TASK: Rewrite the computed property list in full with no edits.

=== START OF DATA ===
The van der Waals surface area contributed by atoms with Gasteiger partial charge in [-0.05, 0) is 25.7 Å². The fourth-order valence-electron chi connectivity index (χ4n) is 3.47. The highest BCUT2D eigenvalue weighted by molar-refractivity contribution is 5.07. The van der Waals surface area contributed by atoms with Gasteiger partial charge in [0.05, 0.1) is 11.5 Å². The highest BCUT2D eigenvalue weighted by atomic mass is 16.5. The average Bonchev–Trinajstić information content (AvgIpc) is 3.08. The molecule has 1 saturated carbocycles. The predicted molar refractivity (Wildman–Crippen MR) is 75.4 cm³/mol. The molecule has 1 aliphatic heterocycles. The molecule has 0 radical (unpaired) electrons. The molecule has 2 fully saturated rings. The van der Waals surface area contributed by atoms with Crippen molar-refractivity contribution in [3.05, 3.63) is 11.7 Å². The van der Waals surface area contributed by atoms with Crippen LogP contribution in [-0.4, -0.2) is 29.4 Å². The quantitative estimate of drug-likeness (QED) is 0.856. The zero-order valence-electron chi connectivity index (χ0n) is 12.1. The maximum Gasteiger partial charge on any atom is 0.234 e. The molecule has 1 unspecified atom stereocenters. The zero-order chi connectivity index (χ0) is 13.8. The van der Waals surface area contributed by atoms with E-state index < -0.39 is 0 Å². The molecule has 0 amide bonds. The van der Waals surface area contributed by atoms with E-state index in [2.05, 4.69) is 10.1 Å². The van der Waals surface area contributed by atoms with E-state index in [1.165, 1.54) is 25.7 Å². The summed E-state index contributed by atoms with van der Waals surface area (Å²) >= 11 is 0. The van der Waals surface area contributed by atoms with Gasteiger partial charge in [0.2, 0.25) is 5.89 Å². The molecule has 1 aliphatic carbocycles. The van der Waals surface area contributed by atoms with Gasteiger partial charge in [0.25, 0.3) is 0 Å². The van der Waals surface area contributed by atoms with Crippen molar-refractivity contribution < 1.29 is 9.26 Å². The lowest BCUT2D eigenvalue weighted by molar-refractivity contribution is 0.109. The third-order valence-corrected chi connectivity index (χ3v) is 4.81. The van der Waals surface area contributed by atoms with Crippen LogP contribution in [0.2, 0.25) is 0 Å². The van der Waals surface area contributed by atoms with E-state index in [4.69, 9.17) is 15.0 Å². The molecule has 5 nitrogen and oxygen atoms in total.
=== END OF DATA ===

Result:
The van der Waals surface area contributed by atoms with Gasteiger partial charge in [-0.05, 0) is 25.7 Å². The fourth-order valence-electron chi connectivity index (χ4n) is 3.47. The highest BCUT2D eigenvalue weighted by molar-refractivity contribution is 5.07. The van der Waals surface area contributed by atoms with Gasteiger partial charge in [0.05, 0.1) is 11.5 Å². The highest BCUT2D eigenvalue weighted by atomic mass is 16.5. The average Bonchev–Trinajstić information content (AvgIpc) is 3.08. The molecule has 1 saturated carbocycles. The predicted molar refractivity (Wildman–Crippen MR) is 75.4 cm³/mol. The molecule has 1 aliphatic heterocycles. The molecule has 0 radical (unpaired) electrons. The molecule has 2 fully saturated rings. The van der Waals surface area contributed by atoms with Crippen molar-refractivity contribution in [3.05, 3.63) is 11.7 Å². The van der Waals surface area contributed by atoms with Crippen LogP contribution in [-0.4, -0.2) is 29.4 Å². The quantitative estimate of drug-likeness (QED) is 0.856. The zero-order valence-electron chi connectivity index (χ0n) is 12.1. The maximum Gasteiger partial charge on any atom is 0.234 e. The molecule has 1 unspecified atom stereocenters. The zero-order chi connectivity index (χ0) is 13.8. The van der Waals surface area contributed by atoms with E-state index < -0.39 is 0 Å². The molecule has 0 amide bonds. The van der Waals surface area contributed by atoms with E-state index in [2.05, 4.69) is 10.1 Å². The van der Waals surface area contributed by atoms with E-state index in [1.165, 1.54) is 25.7 Å². The summed E-state index contributed by atoms with van der Waals surface area (Å²) >= 11 is 0. The van der Waals surface area contributed by atoms with Gasteiger partial charge in [0.2, 0.25) is 5.89 Å². The molecule has 1 aliphatic carbocycles. The van der Waals surface area contributed by atoms with Gasteiger partial charge in [0.25, 0.3) is 0 Å². The van der Waals surface area contributed by atoms with Crippen molar-refractivity contribution < 1.29 is 9.26 Å². The lowest BCUT2D eigenvalue weighted by molar-refractivity contribution is 0.109. The third-order valence-corrected chi connectivity index (χ3v) is 4.81. The van der Waals surface area contributed by atoms with Crippen LogP contribution in [0.2, 0.25) is 0 Å². The van der Waals surface area contributed by atoms with E-state index in [4.69, 9.17) is 15.0 Å². The molecule has 5 nitrogen and oxygen atoms in total.